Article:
Last week, a 16-year old named Maddy Yates posted a video to YouTube moments before she killed herself. Here is a partial transcript of that video:
“I know it’s not OK for me to be doing this, but I just can’t do this anymore. It feels like I’m being swallowed whole into myself. It physically hurts. Sometimes it hurts so bad that I throw up, and sometimes I just get panic attacks. I know this is selfish. You know, the doctor prescribed Prozac for depression and anxiety, but those are just fancy words for “selfish.” I know that I’m going to hurt everyone who loves me, and I really do love them too. But I’ve been like this for so long, and there’s still a chance that the worst day might still be coming. And I just don’t see how this is a bad idea because it’s like someone’s on the 12th floor, and the room behind them is on fire. And they’re standing on the window ledge and they have a choice whether or not to jump and get away from the fire or just stay and die a slow, excruciating death. It feels like that.”
Compare the stills of Maddy from this video to photos of her taken weeks and months before. She doesn’t look like the same person. Even without the transcript, you can see she is desperately ill.
I wish we could agree to stop using the “suicide is selfish” trope. A person suffering from the sort of clinical depression or other mental illness that drives a suicide attempt already has a tape running in her head, on a continuous loop, that says “YOU ARE SELFISH WORTHLESS BAD AND UGLY. YOU HURT EVERYONE WHO LOVES YOU AND DISAPPOINT EVERYONE WHO TRIES TO HELP YOU. DO THEM A FAVOR AND TAKE YOURSELF OUT.”
While we’re at it, let’s also strike the word “cowardly” from discussions of suicide. It’s used with naïve suicide-prevention intent – to somehow goad people into staying alive to prove they’re not chickenshit. There are many words to describe the suicide’s state of mind, but “cowardly” isn’t one I’d choose for someone brave enough to put a pistol in their mouth and shoot.
Let’s be real about the “It Gets Better” trope in terms of depression. The whole truth is this: If you are prone to this kind of depression, it does get better, but then it’s probably going to get worse again. Then better. Then it might get really fucking bad. Then maybe better; even much better.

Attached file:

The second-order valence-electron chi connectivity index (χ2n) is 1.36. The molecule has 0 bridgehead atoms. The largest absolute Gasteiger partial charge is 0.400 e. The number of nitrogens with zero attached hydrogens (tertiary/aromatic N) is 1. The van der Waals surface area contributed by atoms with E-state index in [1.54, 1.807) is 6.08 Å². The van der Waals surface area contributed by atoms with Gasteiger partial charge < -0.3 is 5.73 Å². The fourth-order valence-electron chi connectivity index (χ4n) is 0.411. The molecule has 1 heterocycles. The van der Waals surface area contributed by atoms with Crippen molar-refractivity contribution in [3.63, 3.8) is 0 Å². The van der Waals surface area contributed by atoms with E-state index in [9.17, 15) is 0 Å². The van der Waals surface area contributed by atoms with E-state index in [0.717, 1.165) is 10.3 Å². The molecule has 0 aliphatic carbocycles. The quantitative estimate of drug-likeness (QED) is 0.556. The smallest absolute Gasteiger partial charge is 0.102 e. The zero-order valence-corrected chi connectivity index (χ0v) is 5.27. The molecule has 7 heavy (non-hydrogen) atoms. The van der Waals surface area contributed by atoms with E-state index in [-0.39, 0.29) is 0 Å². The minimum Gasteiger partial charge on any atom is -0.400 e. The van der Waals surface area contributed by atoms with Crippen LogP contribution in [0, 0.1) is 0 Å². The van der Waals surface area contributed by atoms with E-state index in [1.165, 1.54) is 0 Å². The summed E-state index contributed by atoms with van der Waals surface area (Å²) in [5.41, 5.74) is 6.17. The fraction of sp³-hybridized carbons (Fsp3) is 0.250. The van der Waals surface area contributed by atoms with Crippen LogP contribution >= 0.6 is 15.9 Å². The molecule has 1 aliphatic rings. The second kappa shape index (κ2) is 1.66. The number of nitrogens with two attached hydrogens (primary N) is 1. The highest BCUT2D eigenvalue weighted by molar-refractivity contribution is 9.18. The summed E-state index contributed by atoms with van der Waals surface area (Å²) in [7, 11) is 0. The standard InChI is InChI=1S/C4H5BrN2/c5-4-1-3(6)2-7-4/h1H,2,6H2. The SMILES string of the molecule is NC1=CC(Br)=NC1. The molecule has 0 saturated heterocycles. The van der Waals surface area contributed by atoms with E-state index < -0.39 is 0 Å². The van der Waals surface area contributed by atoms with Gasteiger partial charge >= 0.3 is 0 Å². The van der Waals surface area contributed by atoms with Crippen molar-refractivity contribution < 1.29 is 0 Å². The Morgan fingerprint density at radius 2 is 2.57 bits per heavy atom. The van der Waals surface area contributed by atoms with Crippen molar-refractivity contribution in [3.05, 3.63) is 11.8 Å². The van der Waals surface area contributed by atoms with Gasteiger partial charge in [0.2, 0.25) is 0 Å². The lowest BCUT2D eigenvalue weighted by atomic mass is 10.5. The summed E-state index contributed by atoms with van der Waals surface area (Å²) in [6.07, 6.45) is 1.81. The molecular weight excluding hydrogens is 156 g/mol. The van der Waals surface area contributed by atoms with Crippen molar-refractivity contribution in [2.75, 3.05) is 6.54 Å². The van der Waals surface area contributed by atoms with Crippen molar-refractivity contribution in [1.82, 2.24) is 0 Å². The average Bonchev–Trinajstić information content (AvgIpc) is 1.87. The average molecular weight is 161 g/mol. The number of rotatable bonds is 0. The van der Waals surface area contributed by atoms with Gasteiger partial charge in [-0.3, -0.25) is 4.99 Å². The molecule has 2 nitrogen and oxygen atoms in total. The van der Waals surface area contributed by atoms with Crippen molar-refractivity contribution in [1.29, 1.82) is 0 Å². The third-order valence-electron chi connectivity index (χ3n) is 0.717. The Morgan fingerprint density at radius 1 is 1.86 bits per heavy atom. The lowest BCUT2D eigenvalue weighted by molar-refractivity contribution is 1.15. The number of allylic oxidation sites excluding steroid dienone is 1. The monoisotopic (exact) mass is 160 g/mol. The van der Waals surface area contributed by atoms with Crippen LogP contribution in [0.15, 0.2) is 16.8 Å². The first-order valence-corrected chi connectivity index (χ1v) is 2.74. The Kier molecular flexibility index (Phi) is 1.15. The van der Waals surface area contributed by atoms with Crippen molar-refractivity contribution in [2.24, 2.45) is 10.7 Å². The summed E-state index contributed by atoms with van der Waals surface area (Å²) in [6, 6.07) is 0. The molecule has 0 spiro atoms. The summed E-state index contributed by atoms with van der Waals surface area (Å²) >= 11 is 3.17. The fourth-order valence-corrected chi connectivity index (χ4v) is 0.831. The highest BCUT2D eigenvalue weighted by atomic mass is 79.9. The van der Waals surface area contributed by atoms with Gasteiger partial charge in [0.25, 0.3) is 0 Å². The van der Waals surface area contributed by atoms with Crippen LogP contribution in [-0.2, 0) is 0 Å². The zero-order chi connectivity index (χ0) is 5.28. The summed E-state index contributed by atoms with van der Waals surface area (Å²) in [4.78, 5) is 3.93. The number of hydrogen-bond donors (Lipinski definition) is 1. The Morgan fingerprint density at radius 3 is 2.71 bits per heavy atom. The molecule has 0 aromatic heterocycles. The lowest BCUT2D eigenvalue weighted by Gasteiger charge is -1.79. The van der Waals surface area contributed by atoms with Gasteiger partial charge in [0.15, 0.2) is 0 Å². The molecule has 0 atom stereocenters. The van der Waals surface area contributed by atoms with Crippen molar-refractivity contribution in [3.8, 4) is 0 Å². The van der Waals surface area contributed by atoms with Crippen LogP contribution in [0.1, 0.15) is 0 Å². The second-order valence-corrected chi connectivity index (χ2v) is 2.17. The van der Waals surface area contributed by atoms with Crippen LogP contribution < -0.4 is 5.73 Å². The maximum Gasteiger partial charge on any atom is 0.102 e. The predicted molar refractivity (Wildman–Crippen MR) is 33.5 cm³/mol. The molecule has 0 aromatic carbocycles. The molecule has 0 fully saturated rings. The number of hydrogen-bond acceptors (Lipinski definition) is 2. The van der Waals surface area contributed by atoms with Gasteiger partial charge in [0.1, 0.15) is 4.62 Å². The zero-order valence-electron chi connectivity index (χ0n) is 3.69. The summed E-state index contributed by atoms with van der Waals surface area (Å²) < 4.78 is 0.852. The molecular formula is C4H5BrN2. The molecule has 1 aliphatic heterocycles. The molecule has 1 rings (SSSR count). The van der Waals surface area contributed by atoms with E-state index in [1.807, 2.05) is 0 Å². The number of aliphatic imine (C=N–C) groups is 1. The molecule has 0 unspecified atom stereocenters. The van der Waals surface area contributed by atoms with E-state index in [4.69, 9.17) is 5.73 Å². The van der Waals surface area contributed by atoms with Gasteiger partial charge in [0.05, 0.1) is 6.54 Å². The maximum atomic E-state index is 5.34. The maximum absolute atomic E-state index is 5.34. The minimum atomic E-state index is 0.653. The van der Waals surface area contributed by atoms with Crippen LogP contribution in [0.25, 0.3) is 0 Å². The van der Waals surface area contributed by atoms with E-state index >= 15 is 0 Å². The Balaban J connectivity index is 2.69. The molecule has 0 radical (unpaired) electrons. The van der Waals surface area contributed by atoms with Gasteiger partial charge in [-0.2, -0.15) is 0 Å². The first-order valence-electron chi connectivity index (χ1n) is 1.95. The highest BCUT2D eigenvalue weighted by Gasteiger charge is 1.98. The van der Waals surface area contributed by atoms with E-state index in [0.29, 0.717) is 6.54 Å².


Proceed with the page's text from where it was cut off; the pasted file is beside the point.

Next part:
But you likely won’t get better and STAY better. This particular illness isn’t linear. You have to ride the circle. You have to go up and down like a skateboarder in the pit. It is a skill you can develop.
Sadly, the only thing that allows most people to understand this is life experience. The weight and the story of years allows you to…collect the betters. The times when you are OK or even great. The more betters you rack up, the more chances you have to see a bit of the world; to get engaged enough in things so that when the really fucking bads come along, you have more to draw on. You have a little extra air in your tank from the betters. You might wake up and think, “Today is the day I am done,” but somewhere inside you is a memory of the joy of a long hike or a great book or something else you experienced when you were OK; something to stand in for the meaning of life – and it buys you a breath or two to reconsider. It might even give you enough hope to call for help; enough time to get your medication adjusted.
Granted, while this is a lot like trying to remember feeling not-nauseous when you’re on a boat pitching back and forth and you’re lying in a pool of your own vomit, it can be done.
Not always. But sometimes.